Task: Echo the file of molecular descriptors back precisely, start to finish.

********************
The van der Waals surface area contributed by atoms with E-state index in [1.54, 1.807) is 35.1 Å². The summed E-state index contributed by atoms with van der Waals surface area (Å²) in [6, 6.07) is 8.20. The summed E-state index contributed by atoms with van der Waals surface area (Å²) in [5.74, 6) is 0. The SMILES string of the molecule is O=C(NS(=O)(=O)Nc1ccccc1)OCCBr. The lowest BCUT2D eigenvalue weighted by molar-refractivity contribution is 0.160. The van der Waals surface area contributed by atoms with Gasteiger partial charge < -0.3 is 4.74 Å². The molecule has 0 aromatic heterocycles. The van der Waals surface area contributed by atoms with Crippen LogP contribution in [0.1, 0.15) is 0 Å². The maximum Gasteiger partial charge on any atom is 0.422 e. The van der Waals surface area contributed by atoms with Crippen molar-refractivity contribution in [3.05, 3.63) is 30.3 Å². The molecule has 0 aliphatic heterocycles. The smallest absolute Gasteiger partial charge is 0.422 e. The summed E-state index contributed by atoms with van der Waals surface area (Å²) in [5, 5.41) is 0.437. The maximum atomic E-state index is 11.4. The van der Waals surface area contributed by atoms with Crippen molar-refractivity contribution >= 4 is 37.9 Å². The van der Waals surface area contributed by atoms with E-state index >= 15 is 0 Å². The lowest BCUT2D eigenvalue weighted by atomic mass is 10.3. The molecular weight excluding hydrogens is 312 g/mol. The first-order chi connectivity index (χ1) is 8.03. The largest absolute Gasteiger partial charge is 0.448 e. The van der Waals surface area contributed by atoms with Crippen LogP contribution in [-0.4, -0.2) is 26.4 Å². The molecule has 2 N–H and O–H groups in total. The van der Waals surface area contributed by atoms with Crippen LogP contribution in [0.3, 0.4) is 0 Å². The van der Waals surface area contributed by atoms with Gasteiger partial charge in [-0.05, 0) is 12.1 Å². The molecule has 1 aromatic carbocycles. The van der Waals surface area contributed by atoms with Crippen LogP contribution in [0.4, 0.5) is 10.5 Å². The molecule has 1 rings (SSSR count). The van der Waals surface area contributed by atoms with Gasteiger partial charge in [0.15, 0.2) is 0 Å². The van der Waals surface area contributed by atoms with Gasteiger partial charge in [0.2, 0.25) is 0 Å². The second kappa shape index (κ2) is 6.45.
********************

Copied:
The van der Waals surface area contributed by atoms with E-state index in [1.54, 1.807) is 35.1 Å². The summed E-state index contributed by atoms with van der Waals surface area (Å²) in [6, 6.07) is 8.20. The summed E-state index contributed by atoms with van der Waals surface area (Å²) in [5.74, 6) is 0. The SMILES string of the molecule is O=C(NS(=O)(=O)Nc1ccccc1)OCCBr. The lowest BCUT2D eigenvalue weighted by molar-refractivity contribution is 0.160. The van der Waals surface area contributed by atoms with Gasteiger partial charge < -0.3 is 4.74 Å². The molecule has 0 aromatic heterocycles. The van der Waals surface area contributed by atoms with Crippen LogP contribution in [0.1, 0.15) is 0 Å². The maximum Gasteiger partial charge on any atom is 0.422 e. The van der Waals surface area contributed by atoms with Crippen molar-refractivity contribution in [3.05, 3.63) is 30.3 Å². The molecule has 0 aliphatic heterocycles. The smallest absolute Gasteiger partial charge is 0.422 e. The summed E-state index contributed by atoms with van der Waals surface area (Å²) in [5, 5.41) is 0.437. The maximum atomic E-state index is 11.4. The van der Waals surface area contributed by atoms with Crippen molar-refractivity contribution >= 4 is 37.9 Å². The van der Waals surface area contributed by atoms with E-state index >= 15 is 0 Å². The lowest BCUT2D eigenvalue weighted by atomic mass is 10.3. The molecular weight excluding hydrogens is 312 g/mol. The first-order chi connectivity index (χ1) is 8.03. The largest absolute Gasteiger partial charge is 0.448 e. The van der Waals surface area contributed by atoms with Crippen LogP contribution in [-0.4, -0.2) is 26.4 Å². The molecule has 2 N–H and O–H groups in total. The van der Waals surface area contributed by atoms with Crippen LogP contribution in [0.3, 0.4) is 0 Å². The van der Waals surface area contributed by atoms with Gasteiger partial charge in [-0.05, 0) is 12.1 Å². The molecule has 1 aromatic carbocycles. The van der Waals surface area contributed by atoms with Crippen LogP contribution in [0.4, 0.5) is 10.5 Å². The molecule has 1 rings (SSSR count). The van der Waals surface area contributed by atoms with Gasteiger partial charge in [0.15, 0.2) is 0 Å². The van der Waals surface area contributed by atoms with Gasteiger partial charge in [0.2, 0.25) is 0 Å². The second kappa shape index (κ2) is 6.45.